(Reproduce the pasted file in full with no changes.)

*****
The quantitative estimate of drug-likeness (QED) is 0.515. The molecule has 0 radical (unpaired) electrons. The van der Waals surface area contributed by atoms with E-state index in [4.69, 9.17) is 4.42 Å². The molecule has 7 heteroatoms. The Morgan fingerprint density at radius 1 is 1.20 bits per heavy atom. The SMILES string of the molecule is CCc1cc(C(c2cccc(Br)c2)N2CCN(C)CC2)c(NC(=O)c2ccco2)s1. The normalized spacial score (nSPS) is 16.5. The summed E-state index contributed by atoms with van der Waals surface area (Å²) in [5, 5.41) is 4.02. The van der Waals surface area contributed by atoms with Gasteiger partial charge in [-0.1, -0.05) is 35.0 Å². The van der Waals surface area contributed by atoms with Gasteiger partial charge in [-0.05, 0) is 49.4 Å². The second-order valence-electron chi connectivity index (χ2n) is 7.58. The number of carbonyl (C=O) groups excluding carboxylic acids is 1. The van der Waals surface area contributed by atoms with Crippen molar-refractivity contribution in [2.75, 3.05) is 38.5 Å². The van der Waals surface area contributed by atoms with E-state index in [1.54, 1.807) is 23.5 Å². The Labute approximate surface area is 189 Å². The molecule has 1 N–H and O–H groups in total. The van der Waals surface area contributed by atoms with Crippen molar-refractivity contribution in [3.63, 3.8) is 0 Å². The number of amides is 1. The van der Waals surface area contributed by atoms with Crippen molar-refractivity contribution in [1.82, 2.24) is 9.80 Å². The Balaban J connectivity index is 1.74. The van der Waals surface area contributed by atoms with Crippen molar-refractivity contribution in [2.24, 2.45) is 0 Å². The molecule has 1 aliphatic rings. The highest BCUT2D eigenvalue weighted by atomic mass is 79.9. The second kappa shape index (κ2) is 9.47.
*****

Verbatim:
The quantitative estimate of drug-likeness (QED) is 0.515. The molecule has 0 radical (unpaired) electrons. The van der Waals surface area contributed by atoms with E-state index in [4.69, 9.17) is 4.42 Å². The molecule has 7 heteroatoms. The Morgan fingerprint density at radius 1 is 1.20 bits per heavy atom. The SMILES string of the molecule is CCc1cc(C(c2cccc(Br)c2)N2CCN(C)CC2)c(NC(=O)c2ccco2)s1. The normalized spacial score (nSPS) is 16.5. The summed E-state index contributed by atoms with van der Waals surface area (Å²) in [5, 5.41) is 4.02. The van der Waals surface area contributed by atoms with Gasteiger partial charge in [-0.1, -0.05) is 35.0 Å². The van der Waals surface area contributed by atoms with Gasteiger partial charge in [-0.05, 0) is 49.4 Å². The second-order valence-electron chi connectivity index (χ2n) is 7.58. The number of carbonyl (C=O) groups excluding carboxylic acids is 1. The van der Waals surface area contributed by atoms with Crippen molar-refractivity contribution in [2.75, 3.05) is 38.5 Å². The van der Waals surface area contributed by atoms with E-state index in [1.54, 1.807) is 23.5 Å². The Labute approximate surface area is 189 Å². The molecule has 1 N–H and O–H groups in total. The van der Waals surface area contributed by atoms with Crippen molar-refractivity contribution in [3.63, 3.8) is 0 Å². The number of amides is 1. The van der Waals surface area contributed by atoms with Crippen molar-refractivity contribution in [1.82, 2.24) is 9.80 Å². The Balaban J connectivity index is 1.74. The van der Waals surface area contributed by atoms with Crippen molar-refractivity contribution in [2.24, 2.45) is 0 Å². The molecule has 1 aliphatic rings. The highest BCUT2D eigenvalue weighted by atomic mass is 79.9. The second kappa shape index (κ2) is 9.47.